Camber Energy Has Nothing to Turn Its Fortunes Around

The meme stock mania has captured the imaginations of investors across the globe. Retail traders have flipped the script on the fundamentals of investing and helped skyrocket prices on the most disadvantaged stocks. Oil and gas firm Camber Energy (NYSEAMERICAN:CEI) is one such company, which has seen its stock price increase since the start of the year. However, CEI stock is overvalued from a fundamental standpoint, and its worrying outlook is a cause for greater concern.

a picture of an oil rig in the middle of the ocean on a cloudy day

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Camber Energy’s market capitalization has soared over $300 million in the past few months. A lot of it is due to the optimism surrounding its intellectual property license agreement with ESG Clean Energy. Camber believes that it could use ESG’s carbon capture system to produce electricity in a more environment-friendly way.

However, there is no indication of how the deal could be valuable to the company at this stage due to the the scathing report from short-seller Kerrisdale Capital. In the report, Kerrisdale raises several questions about Camber Energy’s  financial positioning.

Kerrisdale Capital’s Accusations

Camber Energy lost roughly 50% of its market cap on Oct. 5, after Kerrisdale Capital ripped it in its report. The short seller made some serious allegations against the company, noting that its growing concern status is likely in jeopardy. For example, the report indicated that Camber had essentially one primary asset: its 73% stake in Viking Energy (OTCMKTS:VKIN), with negative book value.

The short seller believes that the market has been completely ignorant of Camber’s growing share count and distressing capital structure. Kerrisdale writes that the fully diluted share count is likely to be three times more than the currently reported figure.

These accusations appear to be valid and in line with Camber’s deplorable financial performance. If we look at Viking Energy’s latest financial report from the first half of 2021, both its shareholders’ equity and working capital are negative, even though its operations are generating profits. Those profits; however, are being gobbled up by interest payments and derivative losses. Hence, its plausible to assume that Viking is close to bankruptcy, which could be disastrous for Camber.

The ESG Deal

Perhaps the biggest catalyst for Camber is its agreement with ESG Clean Energy. The deal provides patent rights to Camber to generate electricity, including ESG’s patented carbon capture mechanism. Camber believes that the technology can be instrumental for several industries, including cryptocurrency mining, recycling facilities and others.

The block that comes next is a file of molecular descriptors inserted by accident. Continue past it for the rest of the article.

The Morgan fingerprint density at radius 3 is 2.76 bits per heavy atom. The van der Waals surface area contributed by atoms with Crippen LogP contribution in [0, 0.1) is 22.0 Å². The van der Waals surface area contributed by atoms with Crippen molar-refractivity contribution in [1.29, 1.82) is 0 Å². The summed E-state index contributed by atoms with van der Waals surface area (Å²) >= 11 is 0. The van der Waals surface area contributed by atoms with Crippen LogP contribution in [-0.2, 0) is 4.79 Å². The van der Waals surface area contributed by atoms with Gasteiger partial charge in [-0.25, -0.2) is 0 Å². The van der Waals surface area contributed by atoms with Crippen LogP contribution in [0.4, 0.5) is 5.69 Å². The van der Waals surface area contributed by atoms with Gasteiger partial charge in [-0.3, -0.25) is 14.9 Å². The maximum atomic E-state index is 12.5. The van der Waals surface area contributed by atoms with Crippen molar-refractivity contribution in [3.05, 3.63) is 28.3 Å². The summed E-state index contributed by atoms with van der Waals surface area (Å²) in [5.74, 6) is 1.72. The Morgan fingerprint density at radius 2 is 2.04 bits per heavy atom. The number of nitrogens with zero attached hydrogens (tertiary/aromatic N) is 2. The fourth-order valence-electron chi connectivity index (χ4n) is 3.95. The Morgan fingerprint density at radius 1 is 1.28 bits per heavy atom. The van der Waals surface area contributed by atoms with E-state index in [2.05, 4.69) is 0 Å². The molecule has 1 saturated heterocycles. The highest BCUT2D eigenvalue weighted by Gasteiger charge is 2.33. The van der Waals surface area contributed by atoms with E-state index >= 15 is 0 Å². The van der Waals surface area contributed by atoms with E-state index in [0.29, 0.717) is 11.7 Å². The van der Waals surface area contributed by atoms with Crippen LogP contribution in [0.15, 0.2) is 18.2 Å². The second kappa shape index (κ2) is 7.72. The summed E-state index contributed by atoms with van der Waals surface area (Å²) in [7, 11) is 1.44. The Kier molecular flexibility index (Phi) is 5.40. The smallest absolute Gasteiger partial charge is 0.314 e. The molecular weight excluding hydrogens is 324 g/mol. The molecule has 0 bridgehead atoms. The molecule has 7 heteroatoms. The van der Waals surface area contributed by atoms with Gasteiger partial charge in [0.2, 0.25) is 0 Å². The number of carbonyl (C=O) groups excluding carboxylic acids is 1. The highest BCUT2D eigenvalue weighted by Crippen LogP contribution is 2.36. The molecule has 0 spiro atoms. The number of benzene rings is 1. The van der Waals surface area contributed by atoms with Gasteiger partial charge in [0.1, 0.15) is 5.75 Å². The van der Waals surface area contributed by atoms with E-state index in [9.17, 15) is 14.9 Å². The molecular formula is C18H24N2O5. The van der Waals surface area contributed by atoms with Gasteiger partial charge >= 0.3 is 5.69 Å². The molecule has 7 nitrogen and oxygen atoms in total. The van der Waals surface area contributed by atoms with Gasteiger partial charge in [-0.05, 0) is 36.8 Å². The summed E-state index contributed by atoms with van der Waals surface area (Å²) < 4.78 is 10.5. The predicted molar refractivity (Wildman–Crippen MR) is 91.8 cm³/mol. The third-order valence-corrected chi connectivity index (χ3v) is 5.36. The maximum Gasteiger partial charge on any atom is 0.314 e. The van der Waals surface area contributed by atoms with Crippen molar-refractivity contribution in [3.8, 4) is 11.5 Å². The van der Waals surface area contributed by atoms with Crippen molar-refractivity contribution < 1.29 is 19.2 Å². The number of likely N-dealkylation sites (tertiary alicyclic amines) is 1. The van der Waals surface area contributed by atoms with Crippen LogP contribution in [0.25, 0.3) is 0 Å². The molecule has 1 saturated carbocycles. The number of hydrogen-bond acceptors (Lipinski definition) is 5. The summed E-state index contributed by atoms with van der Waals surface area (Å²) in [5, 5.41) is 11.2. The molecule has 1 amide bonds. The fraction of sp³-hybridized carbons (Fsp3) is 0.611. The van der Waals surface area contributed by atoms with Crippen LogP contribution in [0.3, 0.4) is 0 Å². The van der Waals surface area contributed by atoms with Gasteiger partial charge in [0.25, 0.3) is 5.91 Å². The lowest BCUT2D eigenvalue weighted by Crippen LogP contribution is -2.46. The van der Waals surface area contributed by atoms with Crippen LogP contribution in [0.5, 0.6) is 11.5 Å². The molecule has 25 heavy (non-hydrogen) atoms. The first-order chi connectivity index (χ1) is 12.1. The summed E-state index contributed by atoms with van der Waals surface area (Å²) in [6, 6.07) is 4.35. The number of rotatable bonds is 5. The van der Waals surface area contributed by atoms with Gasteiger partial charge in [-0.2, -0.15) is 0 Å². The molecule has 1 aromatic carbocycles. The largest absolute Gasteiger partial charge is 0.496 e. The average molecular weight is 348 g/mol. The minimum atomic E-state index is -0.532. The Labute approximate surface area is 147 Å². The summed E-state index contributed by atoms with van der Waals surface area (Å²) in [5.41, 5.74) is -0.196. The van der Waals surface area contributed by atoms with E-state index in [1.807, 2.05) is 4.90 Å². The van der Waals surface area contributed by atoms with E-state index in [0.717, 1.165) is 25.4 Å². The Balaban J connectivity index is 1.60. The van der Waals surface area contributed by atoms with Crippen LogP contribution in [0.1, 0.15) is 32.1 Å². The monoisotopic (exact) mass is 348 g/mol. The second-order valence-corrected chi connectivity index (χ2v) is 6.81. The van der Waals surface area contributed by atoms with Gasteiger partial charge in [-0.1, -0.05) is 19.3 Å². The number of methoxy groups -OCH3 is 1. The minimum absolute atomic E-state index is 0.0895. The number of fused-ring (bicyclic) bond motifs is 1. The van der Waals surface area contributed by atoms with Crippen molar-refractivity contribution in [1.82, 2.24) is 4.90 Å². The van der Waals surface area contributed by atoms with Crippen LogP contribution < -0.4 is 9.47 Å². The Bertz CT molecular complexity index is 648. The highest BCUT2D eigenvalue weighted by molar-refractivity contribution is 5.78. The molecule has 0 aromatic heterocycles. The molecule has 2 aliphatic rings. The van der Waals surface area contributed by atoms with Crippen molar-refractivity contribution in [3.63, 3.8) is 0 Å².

Camber’s CEO James Doris expounded

“In my view this transaction positions us as an industry leader in terms of being able to assist with the power generation needs of commercial and industrial organizations while at the same time helping them reduce their carbon footprint to satisfy regulatory requirements or to simply follow best ESG-practices.”

However, in the long term, ESG Clean Energy’s deal is unlikely to have much of an impact on Camber’s financials. ESG has been in business since 2016 but has completed only a few small projects. There is no indication that its technology could prove to be revolutionary or bring in substantial revenues for Camber. However, the retail trading crowd seems excited about it, especially after Elon Musk’s tweet about donating $100 million to a firm boasting the best carbon capture technology.

Bottom Line On CEI Stock

Due to the retail trading frenzy, oil and gas meme stock Camber Energy has enjoyed a phenomenal run at the stock market. But like with most meme stocks, CEI has no noteworthy catalysts which could potentially transform its underlying business.  It now trades at an overblown valuation as well, which makes it a highly unattractive bet.

On the date of publication, Muslim Farooque did not have (either directly or indirectly) any positions in the securities mentioned in this article. The opinions expressed in this article are those of the writer, subject to the Publishing Guidelines

Muslim Farooque is a keen investor and an optimist at heart. A life-long gamer and tech enthusiast, he has a particular affinity for analyzing technology stocks. Muslim holds a bachelor’s of science degree in applied accounting from Oxford Brookes University.  

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